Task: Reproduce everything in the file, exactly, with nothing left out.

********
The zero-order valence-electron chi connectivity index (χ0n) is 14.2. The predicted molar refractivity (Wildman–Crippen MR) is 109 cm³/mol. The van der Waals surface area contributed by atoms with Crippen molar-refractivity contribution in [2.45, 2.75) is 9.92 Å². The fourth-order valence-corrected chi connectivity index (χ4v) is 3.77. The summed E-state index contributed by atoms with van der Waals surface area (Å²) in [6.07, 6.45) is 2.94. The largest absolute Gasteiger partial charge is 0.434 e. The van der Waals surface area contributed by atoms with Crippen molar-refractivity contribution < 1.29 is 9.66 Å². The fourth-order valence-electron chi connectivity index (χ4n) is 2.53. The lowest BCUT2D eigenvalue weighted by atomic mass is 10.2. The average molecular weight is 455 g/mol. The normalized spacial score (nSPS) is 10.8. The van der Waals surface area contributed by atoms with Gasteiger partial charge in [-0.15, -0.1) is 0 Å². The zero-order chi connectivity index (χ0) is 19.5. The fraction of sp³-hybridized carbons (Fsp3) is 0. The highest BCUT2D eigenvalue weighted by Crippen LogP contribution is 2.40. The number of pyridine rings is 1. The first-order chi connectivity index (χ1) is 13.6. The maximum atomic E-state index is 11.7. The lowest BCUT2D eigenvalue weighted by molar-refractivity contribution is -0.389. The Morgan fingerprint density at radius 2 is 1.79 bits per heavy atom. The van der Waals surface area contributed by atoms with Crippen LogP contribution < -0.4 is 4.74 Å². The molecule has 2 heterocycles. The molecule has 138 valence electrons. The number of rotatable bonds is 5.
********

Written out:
The zero-order valence-electron chi connectivity index (χ0n) is 14.2. The predicted molar refractivity (Wildman–Crippen MR) is 109 cm³/mol. The van der Waals surface area contributed by atoms with Crippen molar-refractivity contribution in [2.45, 2.75) is 9.92 Å². The fourth-order valence-corrected chi connectivity index (χ4v) is 3.77. The summed E-state index contributed by atoms with van der Waals surface area (Å²) in [6.07, 6.45) is 2.94. The largest absolute Gasteiger partial charge is 0.434 e. The van der Waals surface area contributed by atoms with Crippen molar-refractivity contribution < 1.29 is 9.66 Å². The fourth-order valence-electron chi connectivity index (χ4n) is 2.53. The lowest BCUT2D eigenvalue weighted by atomic mass is 10.2. The average molecular weight is 455 g/mol. The normalized spacial score (nSPS) is 10.8. The van der Waals surface area contributed by atoms with Gasteiger partial charge in [-0.15, -0.1) is 0 Å². The zero-order chi connectivity index (χ0) is 19.5. The fraction of sp³-hybridized carbons (Fsp3) is 0. The highest BCUT2D eigenvalue weighted by Crippen LogP contribution is 2.40. The number of pyridine rings is 1. The first-order chi connectivity index (χ1) is 13.6. The maximum atomic E-state index is 11.7. The lowest BCUT2D eigenvalue weighted by molar-refractivity contribution is -0.389. The Morgan fingerprint density at radius 2 is 1.79 bits per heavy atom. The van der Waals surface area contributed by atoms with Crippen LogP contribution < -0.4 is 4.74 Å². The molecule has 2 heterocycles. The molecule has 138 valence electrons. The number of rotatable bonds is 5.